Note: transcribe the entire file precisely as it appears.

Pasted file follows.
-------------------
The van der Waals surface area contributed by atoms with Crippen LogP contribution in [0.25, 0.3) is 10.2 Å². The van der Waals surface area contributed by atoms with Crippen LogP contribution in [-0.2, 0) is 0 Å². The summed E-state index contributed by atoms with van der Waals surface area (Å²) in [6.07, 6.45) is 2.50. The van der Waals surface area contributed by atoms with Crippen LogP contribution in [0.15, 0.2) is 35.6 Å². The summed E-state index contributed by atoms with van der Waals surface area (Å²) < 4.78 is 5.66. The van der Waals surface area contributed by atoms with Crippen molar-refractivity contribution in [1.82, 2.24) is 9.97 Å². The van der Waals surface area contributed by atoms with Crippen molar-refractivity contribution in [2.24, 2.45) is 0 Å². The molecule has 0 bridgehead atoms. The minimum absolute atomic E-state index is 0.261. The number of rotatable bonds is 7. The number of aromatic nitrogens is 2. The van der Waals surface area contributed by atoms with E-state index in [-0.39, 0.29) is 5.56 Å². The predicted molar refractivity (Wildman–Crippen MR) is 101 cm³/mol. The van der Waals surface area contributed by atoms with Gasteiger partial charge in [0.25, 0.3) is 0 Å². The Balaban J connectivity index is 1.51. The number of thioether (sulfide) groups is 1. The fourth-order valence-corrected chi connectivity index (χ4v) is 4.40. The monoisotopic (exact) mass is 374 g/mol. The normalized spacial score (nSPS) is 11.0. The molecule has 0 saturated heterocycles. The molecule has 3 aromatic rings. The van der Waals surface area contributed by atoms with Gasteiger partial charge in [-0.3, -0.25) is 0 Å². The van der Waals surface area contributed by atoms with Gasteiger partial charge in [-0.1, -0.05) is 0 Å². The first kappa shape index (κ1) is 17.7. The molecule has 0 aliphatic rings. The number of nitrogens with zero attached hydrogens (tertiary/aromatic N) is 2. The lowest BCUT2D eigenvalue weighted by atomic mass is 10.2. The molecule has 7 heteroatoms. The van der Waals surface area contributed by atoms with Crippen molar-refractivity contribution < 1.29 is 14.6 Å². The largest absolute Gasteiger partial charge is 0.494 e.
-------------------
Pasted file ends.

The van der Waals surface area contributed by atoms with Crippen LogP contribution in [0.25, 0.3) is 10.2 Å². The van der Waals surface area contributed by atoms with Crippen LogP contribution in [-0.2, 0) is 0 Å². The summed E-state index contributed by atoms with van der Waals surface area (Å²) in [6.07, 6.45) is 2.50. The van der Waals surface area contributed by atoms with Crippen LogP contribution in [0.15, 0.2) is 35.6 Å². The summed E-state index contributed by atoms with van der Waals surface area (Å²) < 4.78 is 5.66. The van der Waals surface area contributed by atoms with Crippen molar-refractivity contribution in [1.82, 2.24) is 9.97 Å². The van der Waals surface area contributed by atoms with Crippen molar-refractivity contribution in [2.24, 2.45) is 0 Å². The molecule has 0 bridgehead atoms. The minimum absolute atomic E-state index is 0.261. The number of rotatable bonds is 7. The number of aromatic nitrogens is 2. The van der Waals surface area contributed by atoms with E-state index in [-0.39, 0.29) is 5.56 Å². The predicted molar refractivity (Wildman–Crippen MR) is 101 cm³/mol. The van der Waals surface area contributed by atoms with Gasteiger partial charge in [0.25, 0.3) is 0 Å². The Balaban J connectivity index is 1.51. The number of thioether (sulfide) groups is 1. The fourth-order valence-corrected chi connectivity index (χ4v) is 4.40. The monoisotopic (exact) mass is 374 g/mol. The normalized spacial score (nSPS) is 11.0. The molecule has 0 saturated heterocycles. The molecule has 3 aromatic rings. The van der Waals surface area contributed by atoms with Gasteiger partial charge in [-0.3, -0.25) is 0 Å². The van der Waals surface area contributed by atoms with Gasteiger partial charge in [-0.1, -0.05) is 0 Å². The first kappa shape index (κ1) is 17.7. The molecule has 0 aliphatic rings. The number of nitrogens with zero attached hydrogens (tertiary/aromatic N) is 2. The lowest BCUT2D eigenvalue weighted by atomic mass is 10.2. The molecule has 7 heteroatoms. The van der Waals surface area contributed by atoms with Crippen molar-refractivity contribution < 1.29 is 14.6 Å². The largest absolute Gasteiger partial charge is 0.494 e.